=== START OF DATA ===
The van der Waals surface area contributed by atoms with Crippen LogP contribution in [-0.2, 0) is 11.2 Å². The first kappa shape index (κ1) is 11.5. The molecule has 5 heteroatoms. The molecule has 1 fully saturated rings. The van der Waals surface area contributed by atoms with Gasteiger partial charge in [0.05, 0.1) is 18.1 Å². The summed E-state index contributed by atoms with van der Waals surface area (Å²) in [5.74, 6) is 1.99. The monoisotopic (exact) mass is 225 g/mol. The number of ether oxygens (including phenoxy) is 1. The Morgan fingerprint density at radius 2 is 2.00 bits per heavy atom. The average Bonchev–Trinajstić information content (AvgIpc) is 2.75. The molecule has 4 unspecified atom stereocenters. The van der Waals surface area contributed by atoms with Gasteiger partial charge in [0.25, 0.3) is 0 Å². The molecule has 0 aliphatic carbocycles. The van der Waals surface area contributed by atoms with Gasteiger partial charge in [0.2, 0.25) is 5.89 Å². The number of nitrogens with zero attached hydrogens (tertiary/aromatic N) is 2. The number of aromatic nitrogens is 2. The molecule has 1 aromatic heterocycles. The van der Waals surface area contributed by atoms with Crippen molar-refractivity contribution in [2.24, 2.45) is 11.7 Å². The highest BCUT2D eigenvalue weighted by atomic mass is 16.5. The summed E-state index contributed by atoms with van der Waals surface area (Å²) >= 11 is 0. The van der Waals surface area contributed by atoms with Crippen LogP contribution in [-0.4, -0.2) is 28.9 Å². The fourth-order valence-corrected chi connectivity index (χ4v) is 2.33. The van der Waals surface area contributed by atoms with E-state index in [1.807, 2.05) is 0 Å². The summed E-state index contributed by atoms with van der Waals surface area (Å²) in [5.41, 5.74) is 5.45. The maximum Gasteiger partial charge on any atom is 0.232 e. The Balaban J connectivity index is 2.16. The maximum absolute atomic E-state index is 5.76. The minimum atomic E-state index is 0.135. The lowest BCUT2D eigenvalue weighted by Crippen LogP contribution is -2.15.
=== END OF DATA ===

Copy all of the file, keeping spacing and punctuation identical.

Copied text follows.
The van der Waals surface area contributed by atoms with Crippen LogP contribution in [-0.2, 0) is 11.2 Å². The first kappa shape index (κ1) is 11.5. The molecule has 5 heteroatoms. The molecule has 1 fully saturated rings. The van der Waals surface area contributed by atoms with Gasteiger partial charge in [0.05, 0.1) is 18.1 Å². The summed E-state index contributed by atoms with van der Waals surface area (Å²) in [5.74, 6) is 1.99. The monoisotopic (exact) mass is 225 g/mol. The number of ether oxygens (including phenoxy) is 1. The Morgan fingerprint density at radius 2 is 2.00 bits per heavy atom. The average Bonchev–Trinajstić information content (AvgIpc) is 2.75. The molecule has 4 unspecified atom stereocenters. The van der Waals surface area contributed by atoms with Gasteiger partial charge in [0.25, 0.3) is 0 Å². The molecule has 0 aliphatic carbocycles. The van der Waals surface area contributed by atoms with Gasteiger partial charge in [0.2, 0.25) is 5.89 Å². The number of nitrogens with zero attached hydrogens (tertiary/aromatic N) is 2. The number of aromatic nitrogens is 2. The molecule has 1 aromatic heterocycles. The van der Waals surface area contributed by atoms with Crippen molar-refractivity contribution in [2.24, 2.45) is 11.7 Å². The highest BCUT2D eigenvalue weighted by atomic mass is 16.5. The summed E-state index contributed by atoms with van der Waals surface area (Å²) >= 11 is 0. The van der Waals surface area contributed by atoms with Crippen LogP contribution in [-0.4, -0.2) is 28.9 Å². The fourth-order valence-corrected chi connectivity index (χ4v) is 2.33. The van der Waals surface area contributed by atoms with E-state index in [1.807, 2.05) is 0 Å². The summed E-state index contributed by atoms with van der Waals surface area (Å²) in [5.41, 5.74) is 5.45. The maximum Gasteiger partial charge on any atom is 0.232 e. The Balaban J connectivity index is 2.16. The maximum absolute atomic E-state index is 5.76. The minimum atomic E-state index is 0.135. The lowest BCUT2D eigenvalue weighted by Crippen LogP contribution is -2.15.